teddymines
08-04-2011, 02:08 PM
Just for grins, I'd suggest temporarily putting your terk antenna outdoors on the peak of your roof to see what it can pick up. The point of this would be to estimate how much your roof blocks signal should you decide to keep your antenna(s) in your attic.

JB Antennaman
08-04-2011, 08:25 PM
There is no such thing as a multi directional antenna.
The only thing two antenna's connected together, aimed in two different directions will get you is multipath.

I would compare a Terk antenna in quality to that Ethanol gasoline they keep trying to sell me - not very good.

gmcjetpilot
08-05-2011, 01:52 AM
Just for grins, I'd suggest temporarily putting your terk antenna outdoors on the peak of your roof to see what it can pick up. The point of this would be to estimate how much your roof blocks signal should you decide to keep your antenna(s) in your attic.

Funny you should mention that. I did this with an un-amplified dipole (rabbit ears) a few weeks ago, on a mic stand on the patio and worked for all the local stations VHF and UHF, proving outside is nice. Needless to say the "yellow" stations are a no brainer.

http://img42.imageshack.us/img42/5118/dipoleoutside2.jpg

http://img34.imageshack.us/img34/9036/dipoleoutside3.jpg

Then I put the Terk HDTVa in the ATTIC.... WINNER!

Moved the Terk HDTVa antenna to the attic for an experiment. Running a coxial out the attic through the 2nd floor ceiling access, down the stairs to a first floor TV, the signal is AMAZING! Went from 17 networks, 38 channels, which required aiming it two or three times, to 21 networks to 56 channels in one direction!

I aimed at 220 degrees, splitting the difference between the weak stations (and compensating for limitations in the attic like the AC/heating unit and ducts). Stations at 270 degrees and 60 miles come in. All the strong stations SE (120 degrees) come in, but one or two are no longer strong, still usable but getting near marginal. The one weak station to the NE (60 degrees) at 40 miles that I want does come in. The experiment was a success.

I'm thinking of making this permanent, run coaxial out the attic, via the eave to the coaxial distribution box outside the house (the house is wired for cable TV), then to the TV of choice via coaxial routed in the walls. I only have one TV, so I think the existing Terk HDTVa signal injector (amp) will be fine.

The question, will a dedicated larger attic antenna like a medium sized 4-bay "bowtie", like an Antenna Direct DB4, Channel Master CM4221, Antennacraft U-4000, Wingard PR4400 work? I am worried about directional nature, wanting to avoid a rotor or two antennas and an A/B switch. Also I most likely will need a simple dipole combined with the UHF antenna for my one High VHF station. It is a stronger station so it should not be a big deal. If I was aiming at it with one of these UHF antennas I would get it no doubt, however to get the other two weak directions I need to aim way off the strong stations. That is a simple problem.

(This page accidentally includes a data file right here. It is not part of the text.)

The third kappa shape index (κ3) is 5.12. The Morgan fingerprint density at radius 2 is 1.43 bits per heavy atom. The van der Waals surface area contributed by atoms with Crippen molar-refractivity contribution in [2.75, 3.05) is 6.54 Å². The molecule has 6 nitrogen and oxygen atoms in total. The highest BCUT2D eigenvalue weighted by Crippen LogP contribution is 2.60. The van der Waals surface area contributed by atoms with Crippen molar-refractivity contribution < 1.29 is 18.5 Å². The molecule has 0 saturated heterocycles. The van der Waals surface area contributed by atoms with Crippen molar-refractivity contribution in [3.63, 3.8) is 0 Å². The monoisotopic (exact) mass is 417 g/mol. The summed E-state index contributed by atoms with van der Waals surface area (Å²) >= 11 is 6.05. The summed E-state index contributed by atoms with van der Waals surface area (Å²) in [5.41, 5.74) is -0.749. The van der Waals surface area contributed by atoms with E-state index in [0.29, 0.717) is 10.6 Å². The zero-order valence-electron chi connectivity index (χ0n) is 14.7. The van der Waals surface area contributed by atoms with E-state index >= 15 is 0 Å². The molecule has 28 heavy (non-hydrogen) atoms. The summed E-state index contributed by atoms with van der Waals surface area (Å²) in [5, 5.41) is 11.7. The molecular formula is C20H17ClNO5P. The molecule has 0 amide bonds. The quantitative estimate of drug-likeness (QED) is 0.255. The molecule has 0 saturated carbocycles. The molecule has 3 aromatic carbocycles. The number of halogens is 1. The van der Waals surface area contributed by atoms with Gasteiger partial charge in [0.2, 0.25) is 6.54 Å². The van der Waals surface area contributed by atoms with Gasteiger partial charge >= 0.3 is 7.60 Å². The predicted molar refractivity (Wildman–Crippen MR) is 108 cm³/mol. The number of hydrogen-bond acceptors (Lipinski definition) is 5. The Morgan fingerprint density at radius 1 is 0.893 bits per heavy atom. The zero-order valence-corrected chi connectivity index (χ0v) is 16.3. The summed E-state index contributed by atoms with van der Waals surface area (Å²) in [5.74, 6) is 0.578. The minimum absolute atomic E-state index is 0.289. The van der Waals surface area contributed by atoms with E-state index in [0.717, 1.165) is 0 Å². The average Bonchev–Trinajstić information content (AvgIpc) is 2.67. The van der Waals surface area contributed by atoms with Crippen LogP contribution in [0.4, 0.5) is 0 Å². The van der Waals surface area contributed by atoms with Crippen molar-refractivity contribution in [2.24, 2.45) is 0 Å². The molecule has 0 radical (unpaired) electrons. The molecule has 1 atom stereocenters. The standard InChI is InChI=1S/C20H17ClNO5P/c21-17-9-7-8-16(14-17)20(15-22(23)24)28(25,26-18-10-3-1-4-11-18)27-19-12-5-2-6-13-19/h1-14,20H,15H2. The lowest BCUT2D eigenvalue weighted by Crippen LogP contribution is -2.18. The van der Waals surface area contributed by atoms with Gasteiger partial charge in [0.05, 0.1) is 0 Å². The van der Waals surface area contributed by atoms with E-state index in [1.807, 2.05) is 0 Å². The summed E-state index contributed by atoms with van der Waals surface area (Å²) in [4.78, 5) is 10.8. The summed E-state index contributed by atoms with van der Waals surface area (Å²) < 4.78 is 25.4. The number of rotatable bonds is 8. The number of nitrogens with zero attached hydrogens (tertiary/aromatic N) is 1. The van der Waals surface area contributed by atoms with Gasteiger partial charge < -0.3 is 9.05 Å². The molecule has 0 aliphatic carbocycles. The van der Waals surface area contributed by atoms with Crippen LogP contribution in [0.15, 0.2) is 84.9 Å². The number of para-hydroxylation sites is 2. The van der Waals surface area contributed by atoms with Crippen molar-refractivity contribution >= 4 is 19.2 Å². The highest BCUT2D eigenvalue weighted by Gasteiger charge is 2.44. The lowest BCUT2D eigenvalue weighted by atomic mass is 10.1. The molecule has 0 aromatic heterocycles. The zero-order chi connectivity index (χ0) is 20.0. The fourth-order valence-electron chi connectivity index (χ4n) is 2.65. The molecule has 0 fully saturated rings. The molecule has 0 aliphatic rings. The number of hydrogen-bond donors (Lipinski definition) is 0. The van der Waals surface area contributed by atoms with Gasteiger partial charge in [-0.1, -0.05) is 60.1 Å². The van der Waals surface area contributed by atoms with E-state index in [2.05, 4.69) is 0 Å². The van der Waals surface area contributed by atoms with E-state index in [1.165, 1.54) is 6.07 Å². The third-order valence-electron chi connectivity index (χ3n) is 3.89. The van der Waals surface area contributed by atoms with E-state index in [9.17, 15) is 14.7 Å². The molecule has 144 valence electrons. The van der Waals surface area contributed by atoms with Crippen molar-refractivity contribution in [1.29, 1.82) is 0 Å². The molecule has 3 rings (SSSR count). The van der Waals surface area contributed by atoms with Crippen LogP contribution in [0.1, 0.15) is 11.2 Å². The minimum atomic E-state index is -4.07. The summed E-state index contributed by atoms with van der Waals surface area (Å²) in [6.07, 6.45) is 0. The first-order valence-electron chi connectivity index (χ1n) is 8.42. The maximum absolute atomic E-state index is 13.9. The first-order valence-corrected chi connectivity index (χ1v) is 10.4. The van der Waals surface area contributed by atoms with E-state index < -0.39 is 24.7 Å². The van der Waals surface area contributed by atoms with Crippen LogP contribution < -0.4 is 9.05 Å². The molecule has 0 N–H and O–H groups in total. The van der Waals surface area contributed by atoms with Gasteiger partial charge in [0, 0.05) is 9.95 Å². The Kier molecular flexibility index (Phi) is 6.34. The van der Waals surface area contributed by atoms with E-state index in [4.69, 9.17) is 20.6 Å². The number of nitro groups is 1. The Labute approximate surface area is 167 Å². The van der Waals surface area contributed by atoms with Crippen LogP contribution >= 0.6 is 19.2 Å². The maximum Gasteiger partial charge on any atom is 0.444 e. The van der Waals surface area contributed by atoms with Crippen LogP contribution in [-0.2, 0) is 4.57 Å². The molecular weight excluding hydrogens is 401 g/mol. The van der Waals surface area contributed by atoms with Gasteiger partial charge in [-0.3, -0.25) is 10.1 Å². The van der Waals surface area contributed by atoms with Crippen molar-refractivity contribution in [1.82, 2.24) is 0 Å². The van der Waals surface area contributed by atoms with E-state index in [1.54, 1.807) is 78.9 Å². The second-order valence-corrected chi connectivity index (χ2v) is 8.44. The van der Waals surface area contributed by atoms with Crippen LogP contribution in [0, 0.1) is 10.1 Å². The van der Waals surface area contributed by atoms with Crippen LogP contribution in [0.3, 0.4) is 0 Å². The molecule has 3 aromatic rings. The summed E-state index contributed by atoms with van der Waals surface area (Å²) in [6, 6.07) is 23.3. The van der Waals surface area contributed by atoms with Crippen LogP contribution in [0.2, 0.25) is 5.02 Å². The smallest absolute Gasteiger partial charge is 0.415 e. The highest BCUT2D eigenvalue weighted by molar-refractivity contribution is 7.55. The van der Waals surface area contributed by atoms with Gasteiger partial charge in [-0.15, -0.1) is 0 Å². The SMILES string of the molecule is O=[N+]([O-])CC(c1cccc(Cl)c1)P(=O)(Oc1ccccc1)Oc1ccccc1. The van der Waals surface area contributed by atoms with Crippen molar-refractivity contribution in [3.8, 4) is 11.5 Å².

gmcjetpilot
08-05-2011, 01:57 AM
There is no such thing as a multi directional antenna.
The only thing two antenna's connected together, aimed in two different directions will get you is multipath.

I would compare a Terk antenna in quality to that Ethanol gasoline they keep trying to sell me - not very good.
That is not true.
There is OMNI directional, mono pole.
There is dipole which is bi-directional.
The "Bow Ties" or cat whiskers with out a reflector are bi directional.

Here is a Winegard PR4400 4-bay that has wide spaced rod reflector verses a mesh.... less gain may be but more off the back. This is the polar plot with my three directions. Theoretically it should work using the two side lobes. One antenna no rotor would be a dream.

http://img12.imageshack.us/img12/2772/pr4400.jpg

gmcjetpilot
08-05-2011, 02:10 AM
Nice, thorough discussion! You have clearly done your homework! There is one other way of joining antennas that uses a part called "join-tenna". With this device you can use a separate antenna for one channel, say ch 33, and join the signal from another antenna into a single downlead. Jointennas can impact reception for up to 5 channels above and below there target channel number. So there not always useful and getting hard to find. For more info and diagrams, see: http://www.warrenelectronics.com/antennas/Jointennas.htm

Based on your comments, the single location with the Terk HDTVa appears to be a good compromise. To improve ch 48.1 (real ch 33) would require a high gain antenna such as the antenna direct xg-91 aimed at 272 degrees. You could purchase a join-tenna tuned for ch 33 and join with the Terk HDTVa into a single downlead but this approach may reduce reception on WJHP (real ch 35) and/or WUVC (real ch 38). Can you receive WJHP? Is it important to receive WJHP when there is another, easier Fox available (WRAZ)?

I am being a CHANNEL HOG. ;) The near stations SE at 20 miles is all you really could want. The one to the NE is a unique station called ION. All the stations to the West are mostly duplicates, but that is nice to have, since programing does vary, especially on the smaller networks, CW, FOX, MyN(orthCarolina) or MyRDU and of course independents, Spanish and religion.